Sex & Relationships

Do Sex Supplements Work? We Asked An Expert

It’s unlikely a mojo-enhancing elixir truly exists.

A heart-shaped pill in a clear bottle, representing sex supplements for women

(Photo: iStock)

Last year, in search of “more pleasure, more often,” Gwyneth Paltrow’s Goop concocted a new formula called DTF (yes, it stands for exactly what you think it does). Using plant and mushroom extracts, the capsules supposedly shift your sex drive into high gear. It’s a similar blend to Moon Juice’s Sex Dust and has the same aim.

But is there truly such a thing as a mojo-enhancing elixir? Likely not, says Meredith Chivers, an associate professor and clinical psychologist with expertise in sexuality at Queen’s University. A decrease in libido can be caused by factors such as aging, stress and disconnection from a partner—none of which has a one-size-fits-all fix.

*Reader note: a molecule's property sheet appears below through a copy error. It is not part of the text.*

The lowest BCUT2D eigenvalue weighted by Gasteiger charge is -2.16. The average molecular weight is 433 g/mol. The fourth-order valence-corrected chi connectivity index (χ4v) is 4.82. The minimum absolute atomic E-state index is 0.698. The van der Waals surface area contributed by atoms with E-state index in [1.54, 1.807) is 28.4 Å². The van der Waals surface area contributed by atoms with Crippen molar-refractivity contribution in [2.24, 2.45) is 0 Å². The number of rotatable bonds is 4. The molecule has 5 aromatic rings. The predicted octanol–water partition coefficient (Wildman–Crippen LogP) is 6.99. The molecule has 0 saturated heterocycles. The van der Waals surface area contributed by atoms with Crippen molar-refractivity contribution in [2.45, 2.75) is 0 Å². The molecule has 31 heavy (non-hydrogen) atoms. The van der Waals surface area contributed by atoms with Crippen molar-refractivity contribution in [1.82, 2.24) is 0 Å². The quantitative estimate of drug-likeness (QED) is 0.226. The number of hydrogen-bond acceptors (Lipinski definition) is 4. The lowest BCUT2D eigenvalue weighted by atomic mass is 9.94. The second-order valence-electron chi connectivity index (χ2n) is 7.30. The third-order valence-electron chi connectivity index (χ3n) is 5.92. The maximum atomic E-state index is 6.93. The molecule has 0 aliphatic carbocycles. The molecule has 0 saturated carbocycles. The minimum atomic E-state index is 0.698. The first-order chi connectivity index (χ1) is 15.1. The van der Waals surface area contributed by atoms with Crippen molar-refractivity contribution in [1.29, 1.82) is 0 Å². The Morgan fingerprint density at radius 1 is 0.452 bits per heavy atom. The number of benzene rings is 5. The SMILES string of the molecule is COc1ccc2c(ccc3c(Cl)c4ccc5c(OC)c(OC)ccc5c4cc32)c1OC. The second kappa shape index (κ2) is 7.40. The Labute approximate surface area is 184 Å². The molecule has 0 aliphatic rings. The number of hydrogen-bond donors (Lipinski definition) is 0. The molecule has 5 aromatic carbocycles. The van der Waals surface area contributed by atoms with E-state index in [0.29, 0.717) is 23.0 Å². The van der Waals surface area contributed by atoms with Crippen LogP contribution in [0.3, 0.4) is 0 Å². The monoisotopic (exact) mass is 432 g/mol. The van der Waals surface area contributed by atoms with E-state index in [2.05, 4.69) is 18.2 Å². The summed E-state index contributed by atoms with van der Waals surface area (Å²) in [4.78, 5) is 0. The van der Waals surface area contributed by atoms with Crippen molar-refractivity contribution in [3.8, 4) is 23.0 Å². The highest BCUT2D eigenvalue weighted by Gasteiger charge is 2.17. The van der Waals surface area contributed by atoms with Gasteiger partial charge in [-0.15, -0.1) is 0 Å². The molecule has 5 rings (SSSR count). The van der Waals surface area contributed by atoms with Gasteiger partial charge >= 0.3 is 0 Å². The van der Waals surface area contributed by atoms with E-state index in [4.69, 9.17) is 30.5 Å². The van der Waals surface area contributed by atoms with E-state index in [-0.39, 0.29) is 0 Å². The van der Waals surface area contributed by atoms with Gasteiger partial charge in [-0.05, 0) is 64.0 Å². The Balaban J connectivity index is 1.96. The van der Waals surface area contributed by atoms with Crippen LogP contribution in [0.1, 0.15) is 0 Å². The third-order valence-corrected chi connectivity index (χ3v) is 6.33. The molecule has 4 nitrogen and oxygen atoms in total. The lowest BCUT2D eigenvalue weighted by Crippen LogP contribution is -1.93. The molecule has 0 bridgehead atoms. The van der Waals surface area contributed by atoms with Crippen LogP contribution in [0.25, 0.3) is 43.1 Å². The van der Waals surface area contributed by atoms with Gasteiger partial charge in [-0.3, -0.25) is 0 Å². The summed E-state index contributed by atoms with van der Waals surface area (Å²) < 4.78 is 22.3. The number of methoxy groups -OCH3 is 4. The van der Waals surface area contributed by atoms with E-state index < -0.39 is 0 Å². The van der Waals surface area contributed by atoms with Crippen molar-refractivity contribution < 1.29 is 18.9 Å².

Neither Sex Dust nor DTF have been approved by the U.S. Food and Drug Administration. Any improvement that occurs when using them, says Chivers, is likely a placebo effect: “If it were really straightforward and simple to increase sexual desire, we would have something that was approved by the FDA at this point.”

Your best bets? Learning more about psychological effects on libido and talking to your doctor about the best way to approach waning sexual desire. Instead of supplements, invest in one or two good books on human sexuality. (Chivers recommends Come as You Are by Emily Nagoski and Lori Brotto’s Better Sex through Mindfulness.)

Get Chatelaine in your inbox!

Our very best stories, recipes, style and shopping tips, horoscopes and special offers. Delivered a couple of times a week.